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Easy to Customize Universal Low Pass Filter

The circuit below shows an active low pass filter that is universally applicable. Only 4 equal (!) resistors needs to be changed to change the filter corner frequency fc. It uses only standard parts, is suitable for a large supply voltage range and needs only a modest 2mA of supply current.

R2, R3 and R4 set the input bias voltage at half the supply voltage. R5-R8 and C3-C6 are the low pass filter network. C3, C4, C5 are bootstrapped to provide a sharper roll-off. Q1 and Q2 are a series-feedback pair and function as a ‘super’ emitter-follower. A standard emitter follower has a gain of ≈ 0.90 … 0.95x. This ‘super’ emitter follower has a gain of ≈ 0.99x. Just like an OpAmp with feedback, in this series feedback amplifier, the feedback increases the input impedance, lowers the output impedance, stabilizes gain and lowers distortion. Not bad for a single €0.10 transistor that is added!

PA3COR - Universal RC Low Pass Filter fc = 3.3KHz
PA3COR – Universal RC Low Pass Filter fc = 3.3KHz

An OpAmp has a relatively good rejection of noise on the power supply rails (Power Supply Rejection Ratio). This feedback pair is not so good at that. For noise coming from the power rails. Q2 can be thought of as being a grounded base amplifier. To remedy this, the power rail and the bias network are decoupled. The voltage divider R2 and R3 are relatively high impedance and are decoupled with the large capacitor C2, The time-constant of R2//R3 * C2 is 5 sec, which might be a bit too long but it provides good attenuation of noise from the power rails. The incoming power is decoupled with R12 and C8. The input voltage can be anything between 8V … 24V. The power consumption is circa 2mA at 9V, rising to ≈5mA @ 24V. (Be aware of the working voltage of capacitors C2 and C7). The low-end corner frequency is set by C1 and R4 and is circa 35 Hz.

The formula to change the cut-off frequency fc is :

\[ R_5=R_6=R_7=R_8 = \frac {12900 }{f _c [Hz]} [ k \Omega ]\] \[ C_3=C_4=C_5=C_6 = 4.7nF \]

And here are the measurement results! As you can see the lower fc is indeed around 35Hz. The passband gain is (very close) to 0 dB. The upper -3 dB point is around 3500 Hz. It might seem the filter slope is gradual but don’t be fooled! The vertical axis is displaying over 100 dB….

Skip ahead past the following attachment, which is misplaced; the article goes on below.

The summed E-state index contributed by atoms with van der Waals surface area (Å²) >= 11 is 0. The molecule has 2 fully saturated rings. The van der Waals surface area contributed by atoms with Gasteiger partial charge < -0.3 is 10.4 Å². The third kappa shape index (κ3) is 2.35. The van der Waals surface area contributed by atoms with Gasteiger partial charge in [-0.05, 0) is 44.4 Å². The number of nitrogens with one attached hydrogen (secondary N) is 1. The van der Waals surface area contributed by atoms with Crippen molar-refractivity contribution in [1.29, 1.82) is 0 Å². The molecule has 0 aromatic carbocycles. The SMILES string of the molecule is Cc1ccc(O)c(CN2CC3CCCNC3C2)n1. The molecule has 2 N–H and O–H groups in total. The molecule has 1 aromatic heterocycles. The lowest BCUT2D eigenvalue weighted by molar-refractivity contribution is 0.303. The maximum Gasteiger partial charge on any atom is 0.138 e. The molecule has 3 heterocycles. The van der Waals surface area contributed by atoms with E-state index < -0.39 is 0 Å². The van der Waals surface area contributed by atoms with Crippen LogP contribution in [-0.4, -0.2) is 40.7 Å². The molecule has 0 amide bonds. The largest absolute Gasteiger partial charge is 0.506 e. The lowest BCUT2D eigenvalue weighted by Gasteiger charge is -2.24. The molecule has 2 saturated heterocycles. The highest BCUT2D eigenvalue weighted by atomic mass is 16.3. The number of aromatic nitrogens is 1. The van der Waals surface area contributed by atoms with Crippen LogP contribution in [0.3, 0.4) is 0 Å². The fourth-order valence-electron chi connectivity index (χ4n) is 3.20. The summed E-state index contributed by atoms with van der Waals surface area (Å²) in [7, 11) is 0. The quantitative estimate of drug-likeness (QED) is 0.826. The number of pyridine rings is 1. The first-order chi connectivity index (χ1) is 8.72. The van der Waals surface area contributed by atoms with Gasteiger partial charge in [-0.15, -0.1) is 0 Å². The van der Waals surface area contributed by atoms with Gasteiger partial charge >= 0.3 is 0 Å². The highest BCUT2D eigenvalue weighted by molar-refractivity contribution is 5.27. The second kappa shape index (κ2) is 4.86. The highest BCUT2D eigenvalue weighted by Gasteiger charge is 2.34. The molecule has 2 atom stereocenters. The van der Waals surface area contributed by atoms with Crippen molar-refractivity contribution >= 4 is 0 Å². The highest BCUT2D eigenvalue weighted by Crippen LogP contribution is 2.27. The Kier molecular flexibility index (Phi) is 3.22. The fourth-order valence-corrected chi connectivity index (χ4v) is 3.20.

PA3COR 4th order RC Low Pass Filter, curve
PA3COR 4th order RC Low Pass Filter, curve

And the obligatory PCB photo :

PA3COR - RC Low Pass Filter fx=3.3 KHz
PA3COR – RC Low Pass Filter fx=3.3 KHz

Do NOT use this filter if:
– you want the steepest roll-off. Use a Chebyshev instead or use a LC elliptical filter (see 40m DC receiver (2) for an example
– you want a high output drive. The quiescent current through Q2 is only 2 mA

1 transistor CW – filter

You cannot get it more simple than this, a 1 transistor CW filter. This filter is build according to the (surprise !) Multiple Feedback BandPass Filter (MFBPF) topology. Below, you see the circuit, originally designed by KE3IJ (alas now SK).

Transistor R1, R2 and R3 together with C1 and C2 form the standard MFBPF topology. R3 is part of the feedback network and doubles as the resistor to set the bias current. The open-loop gain of a single transistor is much smaller than of an opamp, of course. So the measured values for center frequency fc, Q and especially gain might differ somewhat.

It was build dead-bug style on a piece of copper clad board. Turns out there was an error in the circuit and fc was set around 485Hz (not 700Hz as advertised). Also I wanted to have a gain of ≈ 1x. So I changed the values from R1 and R2 to 82k and 2k2. The simulated gain is now -2 dB (≈ 0.79x).

PA3COR - One transistor CW filter, 2x
PA3COR – One transistor CW filter, 2x

Below the measured actual response. This is from two stages, so that I could compare it to the previous designs. Gain is circa -5 dB and center frequency fc is circa 830 Hz.

PA3COR - One transistor CW filter
PA3COR – One transistor CW filter

All in all a pretty nice filter that can quickly be build. it is nice variation on the MFBPF topology theme and might come quit useful. Even though the overall gain is little lower then aimed for!

40m DC Receiver – CW Filter